The yen may drop to its weakest level versus the dollar since January 2008, spurred by comments set to be delivered Tuesday by Bank of Japan Gov. Haruhiko Kuroda, according to Credit Agricole SA.
The currency slid to a six-year low last week, following its worst month in September since January 2013, amid prospects for the BOJ to continue unprecedented monetary easing while the U.S. Federal Reserve weighs the timing of its first interest rate increase.
Kuroda is scheduled to hold a news conference after a two-day meeting of the BOJ Policy Board that started Monday. He reiterated Friday that he doesn’t think a weak yen is a minus for the Japanese economy overall.
“If Kuroda again states there are few demerits to a weaker yen, it would be a catalyst for more yen selling,” said Yuji Saito, director of foreign exchange at Credit Agricole in Tokyo. “I expect the yen to make a run at 111.50 this week.”
That level marks the 50 percent “retracement” from the yen’s August 1998 low of 147.66 to its post-World War II high of 75.35 in October 2011, according to Fibonacci technical analysis.
Longer term, the yen will drop toward 112.63 per dollar, the 76.4 percent retracement of the 2007 low and the 2011 high, Saito said.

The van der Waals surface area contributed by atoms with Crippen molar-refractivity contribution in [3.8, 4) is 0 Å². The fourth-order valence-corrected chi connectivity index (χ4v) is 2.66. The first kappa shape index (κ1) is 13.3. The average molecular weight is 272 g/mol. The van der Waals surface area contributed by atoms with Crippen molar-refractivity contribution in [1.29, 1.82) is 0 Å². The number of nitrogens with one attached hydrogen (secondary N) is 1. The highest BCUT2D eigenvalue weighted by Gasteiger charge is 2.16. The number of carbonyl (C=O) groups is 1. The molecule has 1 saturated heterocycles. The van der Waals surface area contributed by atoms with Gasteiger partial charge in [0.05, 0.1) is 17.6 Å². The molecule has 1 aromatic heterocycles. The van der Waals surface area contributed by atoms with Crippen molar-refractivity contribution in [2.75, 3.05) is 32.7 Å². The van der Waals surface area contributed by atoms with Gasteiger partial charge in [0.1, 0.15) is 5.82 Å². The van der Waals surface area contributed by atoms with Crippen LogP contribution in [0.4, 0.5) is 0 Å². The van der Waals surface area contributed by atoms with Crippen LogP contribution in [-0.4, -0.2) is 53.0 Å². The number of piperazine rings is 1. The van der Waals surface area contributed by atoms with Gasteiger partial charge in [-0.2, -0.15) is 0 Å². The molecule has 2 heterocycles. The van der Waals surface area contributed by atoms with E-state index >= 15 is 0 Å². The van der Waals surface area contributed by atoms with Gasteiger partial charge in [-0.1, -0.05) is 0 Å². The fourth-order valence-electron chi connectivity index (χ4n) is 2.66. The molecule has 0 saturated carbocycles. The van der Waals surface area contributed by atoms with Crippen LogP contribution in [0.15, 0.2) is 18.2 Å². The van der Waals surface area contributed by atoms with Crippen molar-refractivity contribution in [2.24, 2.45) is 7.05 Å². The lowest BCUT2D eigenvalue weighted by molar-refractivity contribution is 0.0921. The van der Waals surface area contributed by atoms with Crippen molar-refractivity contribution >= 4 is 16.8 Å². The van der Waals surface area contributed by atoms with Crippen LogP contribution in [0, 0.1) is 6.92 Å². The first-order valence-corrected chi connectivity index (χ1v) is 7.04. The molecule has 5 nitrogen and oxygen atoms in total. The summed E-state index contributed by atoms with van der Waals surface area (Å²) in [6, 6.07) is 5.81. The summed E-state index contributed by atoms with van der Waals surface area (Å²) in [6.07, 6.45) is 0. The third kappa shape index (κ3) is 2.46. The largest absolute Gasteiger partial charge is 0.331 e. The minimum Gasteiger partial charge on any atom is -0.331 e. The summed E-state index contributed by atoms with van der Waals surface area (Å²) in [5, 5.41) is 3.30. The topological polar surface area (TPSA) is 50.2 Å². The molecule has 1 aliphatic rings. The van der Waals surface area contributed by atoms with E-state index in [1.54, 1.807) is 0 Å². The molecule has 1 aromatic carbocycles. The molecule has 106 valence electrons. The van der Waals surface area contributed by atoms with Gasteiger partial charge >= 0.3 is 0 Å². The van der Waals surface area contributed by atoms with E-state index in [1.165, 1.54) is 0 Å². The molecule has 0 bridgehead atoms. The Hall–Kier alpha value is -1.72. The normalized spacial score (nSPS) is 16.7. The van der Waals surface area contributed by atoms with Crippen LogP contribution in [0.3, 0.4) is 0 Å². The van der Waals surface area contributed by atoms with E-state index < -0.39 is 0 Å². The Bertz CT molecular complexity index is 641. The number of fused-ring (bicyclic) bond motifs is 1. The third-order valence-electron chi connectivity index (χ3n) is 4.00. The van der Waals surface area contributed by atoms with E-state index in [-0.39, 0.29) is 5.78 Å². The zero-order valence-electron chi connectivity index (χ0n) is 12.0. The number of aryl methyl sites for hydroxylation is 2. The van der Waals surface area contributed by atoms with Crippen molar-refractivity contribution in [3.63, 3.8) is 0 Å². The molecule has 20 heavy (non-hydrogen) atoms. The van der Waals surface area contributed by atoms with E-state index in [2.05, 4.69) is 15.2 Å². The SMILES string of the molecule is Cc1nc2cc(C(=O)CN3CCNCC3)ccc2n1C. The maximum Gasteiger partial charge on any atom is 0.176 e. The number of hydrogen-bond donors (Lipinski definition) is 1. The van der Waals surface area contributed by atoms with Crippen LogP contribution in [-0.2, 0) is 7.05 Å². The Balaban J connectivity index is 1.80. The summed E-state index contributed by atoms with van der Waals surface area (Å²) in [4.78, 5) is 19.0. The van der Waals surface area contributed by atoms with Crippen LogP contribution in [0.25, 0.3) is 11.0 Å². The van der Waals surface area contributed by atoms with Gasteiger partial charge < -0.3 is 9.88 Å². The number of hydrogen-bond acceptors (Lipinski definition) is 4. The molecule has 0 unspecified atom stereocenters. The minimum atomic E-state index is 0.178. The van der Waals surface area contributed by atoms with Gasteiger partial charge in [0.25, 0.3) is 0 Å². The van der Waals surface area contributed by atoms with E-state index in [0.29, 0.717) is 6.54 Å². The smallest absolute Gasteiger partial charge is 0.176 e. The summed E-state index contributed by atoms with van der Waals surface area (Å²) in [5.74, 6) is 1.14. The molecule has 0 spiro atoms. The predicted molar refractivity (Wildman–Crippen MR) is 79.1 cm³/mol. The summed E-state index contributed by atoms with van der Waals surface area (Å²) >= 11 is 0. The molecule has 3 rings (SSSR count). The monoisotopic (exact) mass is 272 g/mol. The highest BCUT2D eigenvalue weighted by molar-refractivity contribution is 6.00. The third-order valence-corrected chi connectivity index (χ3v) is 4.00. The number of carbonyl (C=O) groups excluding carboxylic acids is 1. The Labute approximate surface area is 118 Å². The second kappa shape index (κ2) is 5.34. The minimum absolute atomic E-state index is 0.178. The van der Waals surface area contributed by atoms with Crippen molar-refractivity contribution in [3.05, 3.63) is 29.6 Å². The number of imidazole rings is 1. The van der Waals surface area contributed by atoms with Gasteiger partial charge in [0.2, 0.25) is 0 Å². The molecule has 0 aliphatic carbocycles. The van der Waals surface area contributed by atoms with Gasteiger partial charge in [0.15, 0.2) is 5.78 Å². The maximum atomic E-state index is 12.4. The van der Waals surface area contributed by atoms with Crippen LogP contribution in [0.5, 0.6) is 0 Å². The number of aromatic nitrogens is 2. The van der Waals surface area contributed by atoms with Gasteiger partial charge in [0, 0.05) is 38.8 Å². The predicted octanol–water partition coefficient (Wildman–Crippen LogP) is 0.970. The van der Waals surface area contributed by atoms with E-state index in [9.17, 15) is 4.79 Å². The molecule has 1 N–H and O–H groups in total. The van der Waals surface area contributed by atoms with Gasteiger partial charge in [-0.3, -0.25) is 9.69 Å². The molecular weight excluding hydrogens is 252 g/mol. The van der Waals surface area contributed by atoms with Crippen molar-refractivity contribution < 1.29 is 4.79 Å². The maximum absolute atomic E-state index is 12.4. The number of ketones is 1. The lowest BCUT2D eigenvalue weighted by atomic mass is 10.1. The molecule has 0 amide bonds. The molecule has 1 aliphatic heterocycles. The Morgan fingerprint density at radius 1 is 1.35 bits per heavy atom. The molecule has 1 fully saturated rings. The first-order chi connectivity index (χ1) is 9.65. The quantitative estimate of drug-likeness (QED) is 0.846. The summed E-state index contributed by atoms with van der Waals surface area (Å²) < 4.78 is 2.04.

The yen touched 110.09 on Oct. 1, the weakest since August 2008. It tumbled 5.1 percent last month.
The BOJ will increase stimulus this year, according to about a quarter of the 33 economists surveyed by Bloomberg News between Sept. 26 and last Thursday.
An additional 42 percent expect an expansion of quantitative easing some time after the turn of the year. All of the respondents expect the BOJ to leave policy settings unchanged Tuesday.
Traders see a 76 percent chance the Fed will raise its target for overnight lending between banks by its September 2015 meeting, in what will be the first increase since 2006, futures data compiled by Bloomberg showed Sunday. That’s up from 73 percent odds seen on Sept. 1.
Fibonacci analysis, based on the work of 13th century mathematician Leonardo of Pisa, is founded on the theory that prices rise or fall by certain percentages after reaching a new high or low.